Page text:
You know you need to differentiate yourself from your competition. And having a strong value proposition can help you do so. But sometimes buyers might consider your services to be the same as those from other providers. What do you do in that situation? It actually comes down to the relationship-whether the buyer likes you-says RAIN Group President Mike Schultz.
People buy with their hearts and justify with their heads, Schultz says. They pick people who make the best personal connection with them.
That's why client relationships are so important.
How do you establish that connection? How do you develop strong client relationships? It begins with your initial contact with prospects. Say, for example, you meet someone in a social context or the person is someone you know personally. They are a decision maker in a business that is an ideal client for your firm, and you'd love to tell them how your products and services can help his company-but you don't want to come off as a pushy salesperson.
In that situation, you want to simply initiate a conversation about issues in their industry. Ask for advice or feedback, suggests Vickie K. Sullivan, founder and president of Sullivan Speaker Services:
"If you have a speech or article coming up, ask if you can interview the person to get their perspective. That's a great conversation starter and will showcase your ideas in a non-selling situation. Be sure to send them the article or video clip of the speech showing their contribution. Those multiple touch points get the message across much better than selling them first time out."
It's the beginning of a relationship you can then nurture over time.
If you contact prospects via email, sending information about industry changes, research reports, or case studies, make the correspondence personal. Make a point to mention something of personal interest, such as their recent accomplishment (addition to staff, industry award, mention of them in a published article, etc.) or even a win from their favorite sports team. Doing so shows you are interested in them and not just their buying dollar. Again, think relationship. Think long-term.
One reader even suggests adding a personal touch to email that is sent in response to website inquiries:
"When registrants receive a personalized email as opposed to an automated response—especially when they have registered interest in a certain offer or service-it has improved response rates. At the very least it helps our reputation, so that if a potential client is unable to commit at this time, they are far more likely to return to us when they have the budget in the future or to refer us to others."
The main thing that will help you develop good client relationships with prospects and clients is demonstrating that their needs come first. You have to see their issues as they do and be able to explain clearly solutions to help them-even if the solution comes from someone other than you. Being genuine in what you suggest and offer goes a long way toward developing trust with the buyer and establishing a good working relationship.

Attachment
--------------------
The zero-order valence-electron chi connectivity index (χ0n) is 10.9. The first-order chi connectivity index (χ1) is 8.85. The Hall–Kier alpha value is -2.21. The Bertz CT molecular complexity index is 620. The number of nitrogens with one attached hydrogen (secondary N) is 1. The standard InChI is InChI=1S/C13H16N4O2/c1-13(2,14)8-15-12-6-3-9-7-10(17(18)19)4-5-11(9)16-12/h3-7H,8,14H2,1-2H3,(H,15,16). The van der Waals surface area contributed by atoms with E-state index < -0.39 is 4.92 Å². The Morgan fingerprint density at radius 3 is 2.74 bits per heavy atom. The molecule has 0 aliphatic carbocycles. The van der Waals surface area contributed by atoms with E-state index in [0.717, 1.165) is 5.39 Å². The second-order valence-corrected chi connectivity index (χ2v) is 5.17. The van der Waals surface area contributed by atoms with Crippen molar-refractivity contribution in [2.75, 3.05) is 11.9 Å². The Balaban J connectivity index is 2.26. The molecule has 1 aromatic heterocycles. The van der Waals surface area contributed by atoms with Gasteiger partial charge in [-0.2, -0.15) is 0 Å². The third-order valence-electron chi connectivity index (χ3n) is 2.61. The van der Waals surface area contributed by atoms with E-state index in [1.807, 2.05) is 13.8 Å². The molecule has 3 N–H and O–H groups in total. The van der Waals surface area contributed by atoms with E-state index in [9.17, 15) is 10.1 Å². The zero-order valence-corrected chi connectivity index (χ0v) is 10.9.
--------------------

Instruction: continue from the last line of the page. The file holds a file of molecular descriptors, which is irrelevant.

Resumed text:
"What works best for me," says RainMaker Blog Reader Raj Bowen, is "helping the prospect as a friend (even if they end up going with someone else) to make sure they are addressing a true need and getting it right and working collaboratively with the client stakeholders to build a solution together."
The Best Business Comes from Repeat Clients
Once you establish the buyer as a client, don't let the relationship end. It's time to take it to the next level and keep clients as happy as possible. Not only make sure the service you deliver is excellent, but stay in touch with them after the contract is fulfilled. Offer support throughout the year, send them articles and reports they might be interested in, call them once a quarter to check in, send them gifts marking their anniversary with you as a client.
Use those touches to also make sure clients know about all of your services, adds Erica Stritch, Vice President at RAIN Group. Because while they may know about the one service they received, they probably don't know about other ways you can help. Says Stritch:
"Tapping your current (and past) client base, introducing them to other services, and networking your way through the client firm are all ways to grow and get new projects. Your direct contact can act as an internal champion for you and your services to introduce you to other decision makers within their organization."
The more you stay in front of someone, the more you are on their mind and likely to call on you when a new need arises. Plus, they're more apt to refer you to others. Do not underestimate the power of a client's happiness and word of mouth; client relationships-both positive and negative-impact the success or failure of your business.